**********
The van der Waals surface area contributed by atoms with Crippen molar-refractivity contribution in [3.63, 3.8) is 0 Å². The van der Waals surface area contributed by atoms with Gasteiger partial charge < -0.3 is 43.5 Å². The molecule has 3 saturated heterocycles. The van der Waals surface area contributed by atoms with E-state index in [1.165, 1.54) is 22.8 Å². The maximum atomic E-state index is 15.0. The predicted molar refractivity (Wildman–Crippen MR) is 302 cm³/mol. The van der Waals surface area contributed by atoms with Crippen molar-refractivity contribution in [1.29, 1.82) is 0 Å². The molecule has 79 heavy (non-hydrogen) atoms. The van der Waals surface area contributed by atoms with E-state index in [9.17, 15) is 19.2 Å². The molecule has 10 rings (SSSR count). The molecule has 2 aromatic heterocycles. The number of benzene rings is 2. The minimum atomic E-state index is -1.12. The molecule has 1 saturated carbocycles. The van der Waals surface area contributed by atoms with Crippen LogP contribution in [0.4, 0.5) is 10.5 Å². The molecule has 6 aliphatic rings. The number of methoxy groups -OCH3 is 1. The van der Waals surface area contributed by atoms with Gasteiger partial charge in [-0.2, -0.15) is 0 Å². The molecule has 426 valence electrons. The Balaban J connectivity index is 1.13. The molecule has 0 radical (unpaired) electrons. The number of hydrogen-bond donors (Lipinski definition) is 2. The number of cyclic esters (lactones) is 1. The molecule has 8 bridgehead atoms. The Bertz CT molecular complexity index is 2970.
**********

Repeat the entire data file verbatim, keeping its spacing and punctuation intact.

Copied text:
The van der Waals surface area contributed by atoms with Crippen molar-refractivity contribution in [3.63, 3.8) is 0 Å². The van der Waals surface area contributed by atoms with Gasteiger partial charge < -0.3 is 43.5 Å². The molecule has 3 saturated heterocycles. The van der Waals surface area contributed by atoms with E-state index in [1.165, 1.54) is 22.8 Å². The maximum atomic E-state index is 15.0. The predicted molar refractivity (Wildman–Crippen MR) is 302 cm³/mol. The van der Waals surface area contributed by atoms with Crippen molar-refractivity contribution in [1.29, 1.82) is 0 Å². The molecule has 79 heavy (non-hydrogen) atoms. The van der Waals surface area contributed by atoms with E-state index in [9.17, 15) is 19.2 Å². The molecule has 10 rings (SSSR count). The molecule has 2 aromatic heterocycles. The number of benzene rings is 2. The minimum atomic E-state index is -1.12. The molecule has 1 saturated carbocycles. The van der Waals surface area contributed by atoms with Crippen LogP contribution in [0.4, 0.5) is 10.5 Å². The molecule has 6 aliphatic rings. The number of methoxy groups -OCH3 is 1. The van der Waals surface area contributed by atoms with Gasteiger partial charge in [-0.2, -0.15) is 0 Å². The molecule has 426 valence electrons. The Balaban J connectivity index is 1.13. The molecule has 0 radical (unpaired) electrons. The number of hydrogen-bond donors (Lipinski definition) is 2. The number of cyclic esters (lactones) is 1. The molecule has 8 bridgehead atoms. The Bertz CT molecular complexity index is 2970.